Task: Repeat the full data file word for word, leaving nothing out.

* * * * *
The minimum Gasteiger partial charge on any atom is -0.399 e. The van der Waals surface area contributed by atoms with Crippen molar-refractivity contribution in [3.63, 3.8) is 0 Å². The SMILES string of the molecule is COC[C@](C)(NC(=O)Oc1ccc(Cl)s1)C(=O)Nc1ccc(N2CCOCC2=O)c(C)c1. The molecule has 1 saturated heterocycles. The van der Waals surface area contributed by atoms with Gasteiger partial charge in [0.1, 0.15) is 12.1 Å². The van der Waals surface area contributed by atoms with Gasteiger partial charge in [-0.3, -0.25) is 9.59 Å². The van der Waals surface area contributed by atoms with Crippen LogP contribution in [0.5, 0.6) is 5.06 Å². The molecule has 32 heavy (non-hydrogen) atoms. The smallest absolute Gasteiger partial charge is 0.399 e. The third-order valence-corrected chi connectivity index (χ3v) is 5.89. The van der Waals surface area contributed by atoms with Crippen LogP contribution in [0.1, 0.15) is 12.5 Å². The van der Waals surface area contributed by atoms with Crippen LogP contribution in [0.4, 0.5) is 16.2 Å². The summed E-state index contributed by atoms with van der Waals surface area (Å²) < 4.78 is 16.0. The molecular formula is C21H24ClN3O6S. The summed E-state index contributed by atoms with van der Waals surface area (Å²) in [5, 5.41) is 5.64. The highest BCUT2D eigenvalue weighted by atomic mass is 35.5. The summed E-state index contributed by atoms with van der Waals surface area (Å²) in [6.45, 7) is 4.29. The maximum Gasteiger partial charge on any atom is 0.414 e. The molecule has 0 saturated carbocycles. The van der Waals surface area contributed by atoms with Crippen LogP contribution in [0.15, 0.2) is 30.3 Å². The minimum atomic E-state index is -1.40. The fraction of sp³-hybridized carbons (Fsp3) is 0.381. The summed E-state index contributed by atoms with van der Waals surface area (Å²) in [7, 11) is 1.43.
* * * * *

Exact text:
The minimum Gasteiger partial charge on any atom is -0.399 e. The van der Waals surface area contributed by atoms with Crippen molar-refractivity contribution in [3.63, 3.8) is 0 Å². The SMILES string of the molecule is COC[C@](C)(NC(=O)Oc1ccc(Cl)s1)C(=O)Nc1ccc(N2CCOCC2=O)c(C)c1. The molecule has 1 saturated heterocycles. The van der Waals surface area contributed by atoms with Gasteiger partial charge in [0.1, 0.15) is 12.1 Å². The van der Waals surface area contributed by atoms with Gasteiger partial charge in [-0.3, -0.25) is 9.59 Å². The van der Waals surface area contributed by atoms with Crippen LogP contribution in [0.5, 0.6) is 5.06 Å². The molecule has 32 heavy (non-hydrogen) atoms. The smallest absolute Gasteiger partial charge is 0.399 e. The third-order valence-corrected chi connectivity index (χ3v) is 5.89. The van der Waals surface area contributed by atoms with Crippen LogP contribution in [0.1, 0.15) is 12.5 Å². The van der Waals surface area contributed by atoms with Crippen LogP contribution in [0.4, 0.5) is 16.2 Å². The summed E-state index contributed by atoms with van der Waals surface area (Å²) < 4.78 is 16.0. The molecular formula is C21H24ClN3O6S. The summed E-state index contributed by atoms with van der Waals surface area (Å²) in [5, 5.41) is 5.64. The highest BCUT2D eigenvalue weighted by atomic mass is 35.5. The summed E-state index contributed by atoms with van der Waals surface area (Å²) in [6.45, 7) is 4.29. The maximum Gasteiger partial charge on any atom is 0.414 e. The molecule has 0 saturated carbocycles. The van der Waals surface area contributed by atoms with Crippen LogP contribution in [0.15, 0.2) is 30.3 Å². The minimum atomic E-state index is -1.40. The fraction of sp³-hybridized carbons (Fsp3) is 0.381. The summed E-state index contributed by atoms with van der Waals surface area (Å²) in [7, 11) is 1.43.